There are two types of homeowners — those who are meticulous about their yards and have scrupulously pruned shrubbery and well manicured lawns with statues of Venus de Milo bathing nude at bird fountains. Then, there are those whose outdoor sculpture generally consists of four or five cars in the driveway and on the lawn, one of which is a monster truck with 66-inch tires and another that’s covered in grime, green dust and bird poop because it hasn’t been driven since Monica Lewinsky was a household name.
My wife grew up in a home with a yard that looked like the gardens at the palace of Versailles. I, on the other hand, grew up in a home where the yard resembled Rye Playland on Friday night, largely because my father was, to quote my mother, a “junk collector,” and he collected his junk in our yard since there was no more room in the basement, the garage or the shed. (This was before those storage facilities with names like Westy, Besty and Beastie became as popular as Starbucks.)
Scattered throughout our yard were wheelbarrows, spare tires, cinder blocks, garden tools, bird houses, bird baths, bird feeders, rusty bikes, wading pools, lumber, a compost bin, a dozen 5-gallon pails that contained tomato plants and other objects of indeterminate origin. From time to time, you’ve probably seen homes like this … and moved to the other side of the street for fear you might contract an infectious disease or be accosted by Herman Munster.
In fact, there’s one such home on my street, which leads me to believe my father may have been reincarnated as my neighbor, whose yard bears a suspicious resemblance to our old homestead in Pine Rock Park. As a rule, I don’t believe in reincarnation, but I think I’ve stumbled upon the exception to the rule — convincing evidence it can occur in rare circumstances, and this is one.
Many communities have enacted ordinances against eyesore properties. After residents complain and holler for six years to the mayor, the newspaper editor, zoning officials, the school board, health officials, the dog catcher and the local pastor, the town takes action. Eventually, the dispute is resolved in a final climactic showdown when the errant homeowner, in a public display of righteous indignation, takes a stand on his front lawn, wielding a 12-gauge shotgun while shouting, “This is America! I have a Constitutional right to freedom of expression!”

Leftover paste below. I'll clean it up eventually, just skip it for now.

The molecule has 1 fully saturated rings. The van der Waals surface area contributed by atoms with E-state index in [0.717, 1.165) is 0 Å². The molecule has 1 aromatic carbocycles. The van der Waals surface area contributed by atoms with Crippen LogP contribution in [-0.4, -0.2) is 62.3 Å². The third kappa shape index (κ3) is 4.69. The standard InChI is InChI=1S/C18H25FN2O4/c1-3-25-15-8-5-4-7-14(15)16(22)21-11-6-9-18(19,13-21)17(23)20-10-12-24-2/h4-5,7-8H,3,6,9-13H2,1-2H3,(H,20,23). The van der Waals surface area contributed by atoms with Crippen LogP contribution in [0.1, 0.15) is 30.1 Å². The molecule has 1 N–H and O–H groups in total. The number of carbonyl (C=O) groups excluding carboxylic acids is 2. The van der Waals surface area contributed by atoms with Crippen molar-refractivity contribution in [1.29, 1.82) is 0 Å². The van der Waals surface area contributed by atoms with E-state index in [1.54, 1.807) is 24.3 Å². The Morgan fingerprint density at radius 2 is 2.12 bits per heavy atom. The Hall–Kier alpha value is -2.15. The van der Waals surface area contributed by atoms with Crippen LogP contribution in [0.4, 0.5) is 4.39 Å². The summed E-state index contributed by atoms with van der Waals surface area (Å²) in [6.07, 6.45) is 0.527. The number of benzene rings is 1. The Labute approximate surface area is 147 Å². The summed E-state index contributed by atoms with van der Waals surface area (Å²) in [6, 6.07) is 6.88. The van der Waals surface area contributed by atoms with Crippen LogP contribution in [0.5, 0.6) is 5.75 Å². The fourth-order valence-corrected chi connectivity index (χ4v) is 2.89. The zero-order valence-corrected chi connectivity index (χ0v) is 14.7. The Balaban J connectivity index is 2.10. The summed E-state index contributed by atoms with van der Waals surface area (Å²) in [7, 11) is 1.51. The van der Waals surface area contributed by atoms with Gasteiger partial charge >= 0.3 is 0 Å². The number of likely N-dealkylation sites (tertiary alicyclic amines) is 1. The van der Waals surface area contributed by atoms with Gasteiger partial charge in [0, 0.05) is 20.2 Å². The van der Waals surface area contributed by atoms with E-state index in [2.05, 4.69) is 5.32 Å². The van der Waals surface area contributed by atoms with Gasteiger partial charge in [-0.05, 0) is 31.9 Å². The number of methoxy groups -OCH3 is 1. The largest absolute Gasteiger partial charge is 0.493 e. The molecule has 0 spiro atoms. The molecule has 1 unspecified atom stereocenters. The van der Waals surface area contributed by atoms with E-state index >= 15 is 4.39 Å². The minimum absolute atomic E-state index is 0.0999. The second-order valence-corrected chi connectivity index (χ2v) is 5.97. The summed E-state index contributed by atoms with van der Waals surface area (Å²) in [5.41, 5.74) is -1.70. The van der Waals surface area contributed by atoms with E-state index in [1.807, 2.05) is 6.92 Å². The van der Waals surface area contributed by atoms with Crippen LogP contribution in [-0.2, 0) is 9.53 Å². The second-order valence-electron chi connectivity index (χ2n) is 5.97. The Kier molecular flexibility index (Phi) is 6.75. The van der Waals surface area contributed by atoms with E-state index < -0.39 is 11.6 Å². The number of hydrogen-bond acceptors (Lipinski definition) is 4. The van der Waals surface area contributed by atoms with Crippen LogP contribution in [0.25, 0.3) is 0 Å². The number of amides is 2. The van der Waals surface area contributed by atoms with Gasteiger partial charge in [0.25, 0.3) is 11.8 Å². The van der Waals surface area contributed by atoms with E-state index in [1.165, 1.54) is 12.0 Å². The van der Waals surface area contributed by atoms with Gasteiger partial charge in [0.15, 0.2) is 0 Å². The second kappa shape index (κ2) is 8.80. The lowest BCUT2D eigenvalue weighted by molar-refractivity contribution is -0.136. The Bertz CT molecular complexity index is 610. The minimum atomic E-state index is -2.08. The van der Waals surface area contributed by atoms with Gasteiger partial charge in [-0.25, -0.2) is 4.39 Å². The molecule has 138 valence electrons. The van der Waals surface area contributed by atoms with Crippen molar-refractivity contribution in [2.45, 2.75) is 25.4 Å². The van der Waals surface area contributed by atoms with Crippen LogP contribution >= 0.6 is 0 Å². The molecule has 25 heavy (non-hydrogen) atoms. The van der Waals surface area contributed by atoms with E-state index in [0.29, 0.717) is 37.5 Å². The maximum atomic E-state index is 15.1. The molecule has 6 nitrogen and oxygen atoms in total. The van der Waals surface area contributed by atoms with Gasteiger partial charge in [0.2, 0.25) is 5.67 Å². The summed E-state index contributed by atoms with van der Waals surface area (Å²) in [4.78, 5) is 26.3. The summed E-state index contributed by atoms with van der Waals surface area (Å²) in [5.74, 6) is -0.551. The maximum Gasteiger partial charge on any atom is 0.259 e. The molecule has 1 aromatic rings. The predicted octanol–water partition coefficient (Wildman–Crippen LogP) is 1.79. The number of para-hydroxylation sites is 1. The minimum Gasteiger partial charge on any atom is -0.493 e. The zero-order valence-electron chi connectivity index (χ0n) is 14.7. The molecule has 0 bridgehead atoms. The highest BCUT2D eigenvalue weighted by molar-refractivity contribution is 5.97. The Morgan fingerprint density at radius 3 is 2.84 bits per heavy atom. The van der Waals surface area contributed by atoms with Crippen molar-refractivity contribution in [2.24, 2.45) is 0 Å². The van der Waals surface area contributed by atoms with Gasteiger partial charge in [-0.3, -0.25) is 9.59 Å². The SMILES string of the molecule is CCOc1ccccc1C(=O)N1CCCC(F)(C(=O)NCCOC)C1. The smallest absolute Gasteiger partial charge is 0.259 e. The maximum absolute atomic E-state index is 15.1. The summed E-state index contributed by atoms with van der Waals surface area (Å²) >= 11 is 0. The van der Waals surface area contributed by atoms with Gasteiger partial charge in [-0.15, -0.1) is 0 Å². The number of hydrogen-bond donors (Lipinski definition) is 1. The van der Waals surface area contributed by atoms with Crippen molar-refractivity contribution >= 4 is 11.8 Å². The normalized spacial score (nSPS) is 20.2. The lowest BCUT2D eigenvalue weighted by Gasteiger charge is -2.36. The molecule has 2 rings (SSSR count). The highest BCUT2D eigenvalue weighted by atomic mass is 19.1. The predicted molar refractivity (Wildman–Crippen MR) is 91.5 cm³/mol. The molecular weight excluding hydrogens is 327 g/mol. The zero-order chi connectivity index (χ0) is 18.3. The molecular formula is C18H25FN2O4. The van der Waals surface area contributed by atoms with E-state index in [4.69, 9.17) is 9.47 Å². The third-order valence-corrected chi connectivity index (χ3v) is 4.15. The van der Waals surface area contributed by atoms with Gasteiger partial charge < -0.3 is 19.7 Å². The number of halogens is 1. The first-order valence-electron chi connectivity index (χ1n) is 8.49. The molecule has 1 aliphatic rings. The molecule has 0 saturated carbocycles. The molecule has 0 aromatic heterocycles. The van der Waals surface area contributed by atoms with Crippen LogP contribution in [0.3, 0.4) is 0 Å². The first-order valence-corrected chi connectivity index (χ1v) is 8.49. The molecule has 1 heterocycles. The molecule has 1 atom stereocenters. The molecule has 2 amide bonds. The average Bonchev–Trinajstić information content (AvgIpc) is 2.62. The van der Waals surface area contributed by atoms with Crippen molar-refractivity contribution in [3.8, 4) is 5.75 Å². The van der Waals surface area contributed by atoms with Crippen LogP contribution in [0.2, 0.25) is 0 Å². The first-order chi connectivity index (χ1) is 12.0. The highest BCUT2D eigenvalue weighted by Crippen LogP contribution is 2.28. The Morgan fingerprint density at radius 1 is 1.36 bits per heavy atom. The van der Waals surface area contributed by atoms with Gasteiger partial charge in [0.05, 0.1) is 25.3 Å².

At that point, he — or she — is disarmed, handcuffed and carried away to a new life behind bars with limited opportunities for freedom of expression, while the cleanup operation is left to his heirs or the town Public Works Department at great expense to the taxpayer. Fortunately, they didn’t have those laws in my father’s day or I might never have been born because he would have been in the prison yard growing tomatoes.
Now, what I’m about to say is somewhat controversial … I admire that homeowner. Freedom of expression is, indeed, part of our Constitution. It’s in there somewhere, at least I think it is, although I often get the Constitution confused with the Declaration of Independence like many of our political leaders. I’m referring to whatever document guarantees us the right to life, liberty, the pursuit of happiness, and the unbridled acquisition and public display of junk. When I look at some exhibits in leading New York galleries, I see little difference between them and our backyard, which leads me to conclude artistic expression is in the eye of the beholder or junk collector.
Furthermore — and this really scares me but not as much as it scares my wife — I think I inherited the junk collector gene from my father because in recent months I’ve found myself leaving the garden hose sprawled across the lawn, along with yard tools, the wheelbarrow, a snow shovel ( just in case we have a stray nor’easter), 15 bags of mulch I may not get around to spreading for a few years, two empty pallets and a compost bin. This situation makes my wife sneer, “This yard is starting to look like your home in Pine Rock Park!” To which I promptly respond, “Back off! This is one of my inalienable rights!”
She, of course, is a self-professed neatnik with obsessive-compulsive tendencies, while I’m more of a free form kind of guy who believes in storing his valued possessions on his night stand, or the front lawn as a second choice. What else can I do? The shed is full, the garage is full … and you can forget the basement.